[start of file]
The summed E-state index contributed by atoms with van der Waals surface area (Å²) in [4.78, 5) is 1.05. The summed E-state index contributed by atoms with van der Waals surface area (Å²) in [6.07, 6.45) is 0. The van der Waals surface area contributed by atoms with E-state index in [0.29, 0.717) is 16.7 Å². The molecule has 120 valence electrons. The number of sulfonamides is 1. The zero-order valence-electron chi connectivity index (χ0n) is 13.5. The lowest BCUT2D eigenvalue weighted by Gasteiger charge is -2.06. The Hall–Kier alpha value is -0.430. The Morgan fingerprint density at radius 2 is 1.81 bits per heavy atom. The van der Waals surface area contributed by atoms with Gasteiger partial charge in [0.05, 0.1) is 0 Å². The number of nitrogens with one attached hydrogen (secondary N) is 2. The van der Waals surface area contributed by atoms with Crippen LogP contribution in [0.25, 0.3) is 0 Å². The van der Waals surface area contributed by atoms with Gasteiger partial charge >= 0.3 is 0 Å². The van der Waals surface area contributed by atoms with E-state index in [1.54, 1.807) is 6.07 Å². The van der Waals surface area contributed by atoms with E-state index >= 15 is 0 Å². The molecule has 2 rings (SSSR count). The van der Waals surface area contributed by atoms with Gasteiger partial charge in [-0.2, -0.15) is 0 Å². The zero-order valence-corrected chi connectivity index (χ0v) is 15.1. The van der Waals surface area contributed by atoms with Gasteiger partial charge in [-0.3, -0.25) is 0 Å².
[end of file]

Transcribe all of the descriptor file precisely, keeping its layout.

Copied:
The summed E-state index contributed by atoms with van der Waals surface area (Å²) in [4.78, 5) is 1.05. The summed E-state index contributed by atoms with van der Waals surface area (Å²) in [6.07, 6.45) is 0. The van der Waals surface area contributed by atoms with E-state index in [0.29, 0.717) is 16.7 Å². The molecule has 120 valence electrons. The number of sulfonamides is 1. The zero-order valence-electron chi connectivity index (χ0n) is 13.5. The lowest BCUT2D eigenvalue weighted by Gasteiger charge is -2.06. The Hall–Kier alpha value is -0.430. The Morgan fingerprint density at radius 2 is 1.81 bits per heavy atom. The van der Waals surface area contributed by atoms with Gasteiger partial charge in [0.05, 0.1) is 0 Å². The number of nitrogens with one attached hydrogen (secondary N) is 2. The van der Waals surface area contributed by atoms with Crippen LogP contribution in [0.25, 0.3) is 0 Å². The van der Waals surface area contributed by atoms with Gasteiger partial charge >= 0.3 is 0 Å². The van der Waals surface area contributed by atoms with E-state index in [1.54, 1.807) is 6.07 Å². The van der Waals surface area contributed by atoms with E-state index >= 15 is 0 Å². The molecule has 2 rings (SSSR count). The van der Waals surface area contributed by atoms with Gasteiger partial charge in [-0.2, -0.15) is 0 Å². The zero-order valence-corrected chi connectivity index (χ0v) is 15.1. The van der Waals surface area contributed by atoms with Gasteiger partial charge in [-0.3, -0.25) is 0 Å².